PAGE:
Outside - Controversy has tailed Interior Secretary Ryan Zinke practically since he assumed the job. As head of the Department of the Interior, he oversees 500 million acres of public land—about one-fifth of the United States—and is charged with both preserving our nation’s natural resources and managing them for commercial use. “I’m a Teddy Roosevelt guy,” Zinke has said. “You can’t love public lands more than I do.” But what would Roosevelt, a celebrated conservationist who created five national parks and 18 national monuments, really think of Zinke’s efforts? To answer that question, we created this helpful tracker, which judges noteworthy moments in Interior Secretary Zinke’s tenure as they happen, rating each on a scale from Perturbed Teddy to Angry Teddy to Raging Teddy.
The Endangered Species Act Is Criticized for Its Costs. But It Generates More than $1 Trillion a Year
TIME - Wednesday, July 25, 2018 

as the Trump Administration prepares a set of regulatory changes that could dramatically undermine the law, some supporters are highlighting the economic benefits of protecting endangered species. They note that the law doesn’t just protect individual species, it also protects the ecosystems that support that species. That work sustaining natural lands and the species that call them home helps ensure everything from a hospitable climate to clean drinking water. A 2011 study prepared for the National Fish and Wildlife Foundation, a government-affiliated conservation group, tabulated the total value of ecosystem services at about $1.6 trillion annually in the U.S.
Maine senators want U.S. to set aside day to celebrate lobster
Portland Press Herald - Wednesday, July 25, 2018 

Maine’s two senators are asking the nation to take a day in September to celebrate one of the ocean’s most valuable and sought after catches, as well as the men and women whose livelihoods depend on landing the tasty crustaceans. Republican Sen. Susan Collins and independent Sen. Angus King introduced a resolution Wednesday that would designate Sept. 25 as “National Lobster Day.”
Trump to Offer Trade Assistance to Farmers After Tariffs Hurt Business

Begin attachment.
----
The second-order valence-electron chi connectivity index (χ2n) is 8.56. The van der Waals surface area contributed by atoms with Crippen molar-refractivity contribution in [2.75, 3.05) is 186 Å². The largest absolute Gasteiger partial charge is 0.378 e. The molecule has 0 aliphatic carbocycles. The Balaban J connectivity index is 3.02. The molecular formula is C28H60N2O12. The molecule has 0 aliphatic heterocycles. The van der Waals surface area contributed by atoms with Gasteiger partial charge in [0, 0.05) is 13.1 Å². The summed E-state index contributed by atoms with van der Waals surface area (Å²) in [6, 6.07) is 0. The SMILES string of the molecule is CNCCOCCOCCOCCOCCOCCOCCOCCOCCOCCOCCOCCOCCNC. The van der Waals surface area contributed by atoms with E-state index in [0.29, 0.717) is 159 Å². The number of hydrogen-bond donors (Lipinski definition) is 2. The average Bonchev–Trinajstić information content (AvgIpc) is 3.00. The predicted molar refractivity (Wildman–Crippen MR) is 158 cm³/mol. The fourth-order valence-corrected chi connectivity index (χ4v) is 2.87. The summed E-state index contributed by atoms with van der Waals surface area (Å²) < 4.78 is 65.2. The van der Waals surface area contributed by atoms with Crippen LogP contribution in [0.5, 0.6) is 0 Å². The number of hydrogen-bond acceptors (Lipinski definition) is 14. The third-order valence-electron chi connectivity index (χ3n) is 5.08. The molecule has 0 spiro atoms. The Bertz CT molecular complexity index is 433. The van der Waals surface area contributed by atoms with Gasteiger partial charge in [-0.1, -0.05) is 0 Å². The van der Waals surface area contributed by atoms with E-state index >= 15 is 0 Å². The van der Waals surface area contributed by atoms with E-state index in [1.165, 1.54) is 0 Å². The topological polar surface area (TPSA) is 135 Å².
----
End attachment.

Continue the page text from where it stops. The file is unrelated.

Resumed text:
Maine Public - Wednesday, July 25, 2018 

The U.S. Agriculture department says $12 billion is needed to help farmers who were hurt by the Trump Administration's tariff wars with China, Mexico and Canada. Maine's Agriculture Commissioner Walt Whitcomb says some of that relief will likely make it to Maine dairy, potato and blueberry farmers. He says some of the administration's maneuvering has been aimed at lowering the 27 percent Chinese tariff already leveled at Maine blueberry exports – a favorite for people in China. Whitcomb says it is not clear how much money from the proposal may actually come to Maine.
'Side-By-Side' ATVs Are Accelerating In Popularity — And Raising Some Concerns
Maine Public - Wednesday, July 25, 2018 

The new generation of ATVs can carry up to four passengers, and some even have air conditioning. And while dealers say these so-called “side-by-sides” continue to grow in popularity, there are also growing concerns about the impact these wide vehicles are having on Maine’s trail system and the people who use it.
Blog: Evidence for public lands right in front of our eyes
Bangor Daily News - Wednesday, July 25, 2018 

My family and I spent last week in Utah, where we visited three of the Mighty Five national parks and Grand Staircase-Escalante National Monument. We also drove through Dixie National Forest and the San Rafael Desert. You should go. It’s a high desert and canyon landscape like no place I have ever seen. Earlier this month, the Department of Interior inadvertently released public documents that show that in its efforts to justify shrinking national monuments last year, senior administration officials blocked evidence that public lands increased tourism and helped to lead to new archaeological discoveries. The United States is blessed with breath-taking wilderness diversity and many still-wild places. We need to protect them. And we have to stop ignoring the evidence right in front of our eyes. ~ David Farmer
Column: Climate roulette: We’re playing with dangerous odds
Morning Sentinel - Wednesday, July 25, 2018 

Maybe the weather this month has been a reminder that we’re all engaged in what might be the biggest gamble in human history. We’re betting that the gigatons of carbon dioxide we pour into the air from planes, trains, automobiles and heating and cooling systems is not actually warming up the atmosphere and oceans. Anyone who pays attention to reality can see we’re on a roulette wheel here, with all our money on black 20, where climate change and global warming are a colossal, worldwide hoax. On the 35 other numbers, we lose. Couldn’t we all agree to forget about who’s spinning the wheel, and just deal with where the ball probably is going to land, before it’s permanently too hot to go outside?. ~ Dana Wilde
Editorial: Trump administration intentionally ignored benefits of national monuments
Bangor Daily News - Wednesday, July 25, 2018